runnin’ down a dream
{scintilla day 3}


Talk about a time when you were driving
and you sang in the car, all alone.
Why do you remember this song and that stretch of road?


It was a beautiful day, the sun beat down, I had the radio on, I was drivin’

Tom Petty’s Full Moon Fever is one the few albums I’ve ever purchased immediately after hearing one song on the radio. (Counting Crows August and Everything After is another,  and more recently, just last year, Sean Rowe’s Magic was added to this short list.) All of these albums quickly wove themselves into the fabric of my life, becoming part of my personal tapestry.

But back to Tom Petty… I was young when this album came out, the same age that my son is now, 27.

My little boy was three at the time, and my first marriage was struggling for its last breath.

I remember exactly where I was when I heard Running Down a Dream for the first time, just a few miles from my house on a back country road. And it WAS a beautiful day. I had all the windows rolled down, (my tiny Toyota Tercel did not have air conditioning) and I pulled the band from my ponytail to let my long hair dance. I turned the volume up loud, I put the pedal down, and for those few minutes, just as the song goes, I was flyin’.

Later that year, I packed up my tiny car with a weekend bag and all my favorite cassettes. (Yes, I said cassettes.) It was mostly Dylan and Joni Mitchell, along with Mozart’s Requiem, and of course, there was Full Moon Fever. I drove myself to the Adirondack Mountains on Friday night after work. I had no reservation for a place to stay, no idea what town I would be stopping in, and no cell phone. None of these facts phased me in the least, but that is the blessing of being 27. I had a full tank of gas and a stereo, plus chocolate.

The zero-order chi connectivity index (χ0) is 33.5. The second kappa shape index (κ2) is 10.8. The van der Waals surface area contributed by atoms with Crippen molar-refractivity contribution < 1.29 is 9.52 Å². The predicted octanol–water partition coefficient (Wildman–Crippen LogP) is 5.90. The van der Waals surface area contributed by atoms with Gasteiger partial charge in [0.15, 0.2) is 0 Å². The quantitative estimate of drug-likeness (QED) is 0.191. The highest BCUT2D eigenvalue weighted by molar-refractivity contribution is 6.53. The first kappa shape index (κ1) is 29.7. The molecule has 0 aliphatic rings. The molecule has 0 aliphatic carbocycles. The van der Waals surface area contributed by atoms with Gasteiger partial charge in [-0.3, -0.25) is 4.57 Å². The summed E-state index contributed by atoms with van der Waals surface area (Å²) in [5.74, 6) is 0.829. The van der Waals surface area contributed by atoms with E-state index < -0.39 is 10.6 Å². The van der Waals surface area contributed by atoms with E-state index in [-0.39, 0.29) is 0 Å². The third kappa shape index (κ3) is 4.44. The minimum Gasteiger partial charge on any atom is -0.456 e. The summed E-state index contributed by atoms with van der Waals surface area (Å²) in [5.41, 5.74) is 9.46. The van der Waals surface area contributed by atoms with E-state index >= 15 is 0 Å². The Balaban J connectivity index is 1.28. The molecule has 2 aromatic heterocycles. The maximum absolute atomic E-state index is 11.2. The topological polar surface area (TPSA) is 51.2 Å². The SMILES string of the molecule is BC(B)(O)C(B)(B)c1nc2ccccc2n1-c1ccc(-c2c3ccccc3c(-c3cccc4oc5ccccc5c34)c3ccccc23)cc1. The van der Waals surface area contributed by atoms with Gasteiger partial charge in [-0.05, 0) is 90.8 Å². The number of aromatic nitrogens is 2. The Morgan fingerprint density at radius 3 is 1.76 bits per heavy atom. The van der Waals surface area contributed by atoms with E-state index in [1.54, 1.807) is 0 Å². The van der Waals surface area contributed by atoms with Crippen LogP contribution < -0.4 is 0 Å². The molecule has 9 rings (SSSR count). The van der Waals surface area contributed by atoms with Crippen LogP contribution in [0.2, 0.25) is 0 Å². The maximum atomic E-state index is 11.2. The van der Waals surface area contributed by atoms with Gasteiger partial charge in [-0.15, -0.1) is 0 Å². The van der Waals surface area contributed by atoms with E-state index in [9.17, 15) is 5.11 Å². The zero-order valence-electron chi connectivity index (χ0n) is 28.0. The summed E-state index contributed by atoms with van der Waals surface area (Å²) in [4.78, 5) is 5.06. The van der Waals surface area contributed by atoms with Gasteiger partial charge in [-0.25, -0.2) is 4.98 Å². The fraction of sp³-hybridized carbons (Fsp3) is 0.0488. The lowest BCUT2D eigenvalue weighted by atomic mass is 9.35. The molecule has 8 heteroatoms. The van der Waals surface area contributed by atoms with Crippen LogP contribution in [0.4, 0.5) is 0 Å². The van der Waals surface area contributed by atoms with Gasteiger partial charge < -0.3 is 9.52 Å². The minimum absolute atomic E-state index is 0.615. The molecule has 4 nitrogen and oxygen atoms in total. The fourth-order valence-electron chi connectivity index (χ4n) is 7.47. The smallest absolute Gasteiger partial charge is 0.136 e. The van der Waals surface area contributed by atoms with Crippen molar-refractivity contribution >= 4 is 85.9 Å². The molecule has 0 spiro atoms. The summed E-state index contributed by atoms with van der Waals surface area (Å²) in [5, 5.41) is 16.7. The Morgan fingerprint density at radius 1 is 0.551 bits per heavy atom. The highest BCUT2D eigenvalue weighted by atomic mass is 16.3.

Late that night, after what I admit was a brief period of panic in which I realized it was quite possible that I had messed up and wouldn’t be able to find a place to stay in these sparsely populated mountains during off-season, I came upon The Melody Lodge. In a town called Speculator, which, in my rush past the sign, I read as Spectacular. Perfect, right?

The Lodge was the old-fashioned kind, the rooms didn’t even have their own bathrooms, everyone had to share the one down the hall. But I was there and it was dark and it was late and I wasn’t about to try a better place. And in retrospect, it was perfect. It was cheap and it was warm and the people working there were friendly. And I had all these blank notebooks just waiting for my words. I wanted to be a poet.

The next morning I got in my car with my music and I spent the entire day driving through those mountains, all the way up to the northernmost corner and back again, all the while playing an endless rotation of my favorite songs.

I was running down my own dream in the only way I knew how.

The day after that, I drove myself back home, back to my life, the one that was broken, and back to my son, who was not. And I knew that somehow, there would always be something good waitin’ down this road, and I would always be pickin’ up whatever’s mine.

I’m still running down a dream, still workin’ on a mystery, still goin’ wherever it leads.

And I’ve come to understand that I always will be.

Because anything is possible.




this post is part of the scintilla project. see more here.

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{scintilla day 3}

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